He swallowed, shifting his gaze to the glowing embers in the fireplace. Neither of them were likely to receive a joyful welcome—an elf who had renounced his family and kingdom was one thing; being accompanied by a human was yet another.

“In spirit of full disclosure, I will remind you that it has been a great many decades since I have set foot on Myrddin soil, let alone upon the stone of the high court.” The elf leaned back, searching for Vega’s gaze. “They have no warning of our arrival. Sending word would only have roused further suspicion, and after the attack, I deemed it unwise to preface our visit. It will only be a matter of a short duration of time that you will be identified as an outsider, in part because of the language barrier…” He narrowed his eyes slightly with unintentional condescension, not quite masking his disapproval in time. “I would advise you also to wear a cloak to cover your armor. Cloaks are also worn within royal walls as a sign of both respect and equality. If you do not have one with you now, you may borrow one of mine.

“We shall depart here on horseback. It will be swiftest,” he continued, rising to his feet. “I have not kept horses here in some time as evidenced by the empty stables, but while you were away I made a trip to the nearest Eyraillian village to the south and bartered for two of the animals. They are saddled and prepared outside.” He retrieved a deep navy blue cloak from the hook near the door and fastened it at his neck, then slung his ornately carved bow across his shoulders. “Let us make haste to get the most from this daylight.”


Re: [rsv] Doubt that the stars are fire [18+]

Posted: Tue Mar 03, 2015 11:16 pm
by Requiem
It came as a relief that Theoduin did not oppose the Skyknight's request to keep her armor and shortsword on her person--particularly when the elf confirmed that his queen might be inclined to instigate aggressions. All the more reason to continue to dissociate herself from her name and blood right, not to mention she felt all the more at peace with her decision to have Caris stay behind. It was violent potential such as this that made her realize her abdication had not simply been about shirking responsibility or refusing to sit in the same seat as her tyrannical father. First and foremost, Vega Sorde had realized a long time ago that the best way to serve her kingdom was to serve as part of its army--and, vicariously, armed with a land and airborne, there was no better way for her to protect her little brother.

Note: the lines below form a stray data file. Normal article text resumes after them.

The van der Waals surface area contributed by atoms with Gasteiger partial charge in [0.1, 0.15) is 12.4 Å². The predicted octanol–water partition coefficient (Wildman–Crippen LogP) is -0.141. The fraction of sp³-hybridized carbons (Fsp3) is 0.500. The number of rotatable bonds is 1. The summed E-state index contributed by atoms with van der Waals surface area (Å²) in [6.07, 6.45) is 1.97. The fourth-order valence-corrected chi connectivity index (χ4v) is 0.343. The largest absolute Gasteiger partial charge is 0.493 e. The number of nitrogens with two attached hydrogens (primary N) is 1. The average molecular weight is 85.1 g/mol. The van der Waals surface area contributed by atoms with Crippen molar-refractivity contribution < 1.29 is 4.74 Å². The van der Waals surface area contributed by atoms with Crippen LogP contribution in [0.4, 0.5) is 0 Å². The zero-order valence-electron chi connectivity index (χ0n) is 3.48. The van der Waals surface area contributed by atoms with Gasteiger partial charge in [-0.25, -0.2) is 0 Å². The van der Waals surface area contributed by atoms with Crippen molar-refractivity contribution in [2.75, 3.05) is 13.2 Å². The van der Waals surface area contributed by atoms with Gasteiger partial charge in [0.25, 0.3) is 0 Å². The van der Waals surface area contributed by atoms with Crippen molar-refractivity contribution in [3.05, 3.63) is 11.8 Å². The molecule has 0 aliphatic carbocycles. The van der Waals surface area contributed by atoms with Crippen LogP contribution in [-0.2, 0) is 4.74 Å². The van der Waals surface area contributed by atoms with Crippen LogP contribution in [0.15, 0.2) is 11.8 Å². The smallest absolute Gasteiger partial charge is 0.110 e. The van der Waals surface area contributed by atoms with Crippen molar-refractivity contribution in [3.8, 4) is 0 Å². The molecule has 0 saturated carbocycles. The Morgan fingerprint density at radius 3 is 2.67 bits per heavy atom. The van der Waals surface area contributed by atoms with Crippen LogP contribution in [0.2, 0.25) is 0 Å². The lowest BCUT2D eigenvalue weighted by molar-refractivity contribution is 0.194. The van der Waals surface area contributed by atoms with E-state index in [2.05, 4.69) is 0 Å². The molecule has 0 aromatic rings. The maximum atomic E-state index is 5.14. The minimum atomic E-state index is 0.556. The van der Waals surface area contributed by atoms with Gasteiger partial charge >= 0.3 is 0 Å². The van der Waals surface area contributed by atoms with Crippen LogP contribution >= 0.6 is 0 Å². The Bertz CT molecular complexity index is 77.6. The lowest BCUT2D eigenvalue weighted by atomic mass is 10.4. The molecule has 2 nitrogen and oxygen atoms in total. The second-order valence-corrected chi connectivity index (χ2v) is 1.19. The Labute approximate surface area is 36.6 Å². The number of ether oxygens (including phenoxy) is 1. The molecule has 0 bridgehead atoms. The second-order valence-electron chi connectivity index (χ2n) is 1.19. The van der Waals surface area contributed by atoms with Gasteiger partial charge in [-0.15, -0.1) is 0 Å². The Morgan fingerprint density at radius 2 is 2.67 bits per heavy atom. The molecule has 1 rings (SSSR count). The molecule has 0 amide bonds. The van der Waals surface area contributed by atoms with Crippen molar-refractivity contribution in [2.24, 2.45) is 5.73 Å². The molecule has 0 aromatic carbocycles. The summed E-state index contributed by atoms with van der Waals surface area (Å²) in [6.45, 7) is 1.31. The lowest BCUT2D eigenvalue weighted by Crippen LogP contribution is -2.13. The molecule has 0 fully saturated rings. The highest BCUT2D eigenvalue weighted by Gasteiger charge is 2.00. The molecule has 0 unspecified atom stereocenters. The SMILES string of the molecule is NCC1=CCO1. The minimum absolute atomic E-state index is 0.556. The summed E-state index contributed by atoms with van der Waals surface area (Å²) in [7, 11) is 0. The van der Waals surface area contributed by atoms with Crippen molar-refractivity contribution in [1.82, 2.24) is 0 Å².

"I am ashamed to admit I did not bring a cloak," she confessed to her host, the ghost of a smile tugging at the corner of her mouth. "One of the first things they teach you when it comes to mounting a roc and taking to the air is that anything loose--clothing, hair or otherwise--will not only become a nuisance on the wind, but it could mean an early and unnecessary death. Glide too low on the wind, enough to brush the treetops, and that one protruding branch that catches your clothes could be enough to snag you directly off the roc. If you don't manage to hang yourself with a cloak, then you can only hope that someone finds you before you fall to your death or perish of dehydration." The latter which, of course, was never a danger for Vega; her bond with Aeriel was such that the beast would alert the other Skyknights immediately. But loose clothing was a concern nonetheless.